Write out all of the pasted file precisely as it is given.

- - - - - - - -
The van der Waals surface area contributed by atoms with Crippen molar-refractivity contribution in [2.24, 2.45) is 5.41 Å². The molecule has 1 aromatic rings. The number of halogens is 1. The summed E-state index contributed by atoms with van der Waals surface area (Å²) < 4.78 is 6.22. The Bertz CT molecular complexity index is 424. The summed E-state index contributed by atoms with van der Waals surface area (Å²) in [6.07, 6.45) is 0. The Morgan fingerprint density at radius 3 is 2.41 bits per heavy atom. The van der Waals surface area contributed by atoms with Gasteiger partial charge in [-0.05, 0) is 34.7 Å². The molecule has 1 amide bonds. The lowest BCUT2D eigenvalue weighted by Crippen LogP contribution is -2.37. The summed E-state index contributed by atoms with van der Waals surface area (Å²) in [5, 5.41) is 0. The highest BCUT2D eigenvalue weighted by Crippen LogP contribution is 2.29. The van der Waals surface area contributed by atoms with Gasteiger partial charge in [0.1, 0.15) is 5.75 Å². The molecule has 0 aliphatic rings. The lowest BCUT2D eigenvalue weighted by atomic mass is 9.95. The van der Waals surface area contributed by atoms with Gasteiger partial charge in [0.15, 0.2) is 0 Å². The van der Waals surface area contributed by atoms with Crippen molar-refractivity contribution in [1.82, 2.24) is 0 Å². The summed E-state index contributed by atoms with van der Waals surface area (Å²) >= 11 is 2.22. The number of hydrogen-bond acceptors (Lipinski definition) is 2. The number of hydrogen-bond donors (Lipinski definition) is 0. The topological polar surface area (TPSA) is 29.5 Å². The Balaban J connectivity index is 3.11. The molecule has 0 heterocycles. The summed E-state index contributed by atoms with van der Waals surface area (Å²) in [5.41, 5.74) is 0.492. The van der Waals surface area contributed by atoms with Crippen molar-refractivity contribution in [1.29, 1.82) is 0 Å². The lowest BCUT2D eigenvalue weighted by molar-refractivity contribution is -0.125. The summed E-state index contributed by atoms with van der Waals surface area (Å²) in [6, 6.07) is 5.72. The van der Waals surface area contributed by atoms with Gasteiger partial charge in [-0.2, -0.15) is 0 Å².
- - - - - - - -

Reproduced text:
The van der Waals surface area contributed by atoms with Crippen molar-refractivity contribution in [2.24, 2.45) is 5.41 Å². The molecule has 1 aromatic rings. The number of halogens is 1. The summed E-state index contributed by atoms with van der Waals surface area (Å²) < 4.78 is 6.22. The Bertz CT molecular complexity index is 424. The summed E-state index contributed by atoms with van der Waals surface area (Å²) in [6.07, 6.45) is 0. The Morgan fingerprint density at radius 3 is 2.41 bits per heavy atom. The van der Waals surface area contributed by atoms with Gasteiger partial charge in [-0.05, 0) is 34.7 Å². The molecule has 1 amide bonds. The lowest BCUT2D eigenvalue weighted by Crippen LogP contribution is -2.37. The summed E-state index contributed by atoms with van der Waals surface area (Å²) in [5, 5.41) is 0. The highest BCUT2D eigenvalue weighted by Crippen LogP contribution is 2.29. The van der Waals surface area contributed by atoms with Gasteiger partial charge in [0.1, 0.15) is 5.75 Å². The molecule has 0 aliphatic rings. The lowest BCUT2D eigenvalue weighted by atomic mass is 9.95. The van der Waals surface area contributed by atoms with Gasteiger partial charge in [0.15, 0.2) is 0 Å². The van der Waals surface area contributed by atoms with Crippen molar-refractivity contribution in [1.82, 2.24) is 0 Å². The summed E-state index contributed by atoms with van der Waals surface area (Å²) >= 11 is 2.22. The number of hydrogen-bond acceptors (Lipinski definition) is 2. The number of hydrogen-bond donors (Lipinski definition) is 0. The topological polar surface area (TPSA) is 29.5 Å². The Balaban J connectivity index is 3.11. The molecule has 0 heterocycles. The summed E-state index contributed by atoms with van der Waals surface area (Å²) in [5.41, 5.74) is 0.492. The van der Waals surface area contributed by atoms with Crippen molar-refractivity contribution in [1.29, 1.82) is 0 Å². The lowest BCUT2D eigenvalue weighted by molar-refractivity contribution is -0.125. The summed E-state index contributed by atoms with van der Waals surface area (Å²) in [6, 6.07) is 5.72. The van der Waals surface area contributed by atoms with Gasteiger partial charge in [-0.2, -0.15) is 0 Å².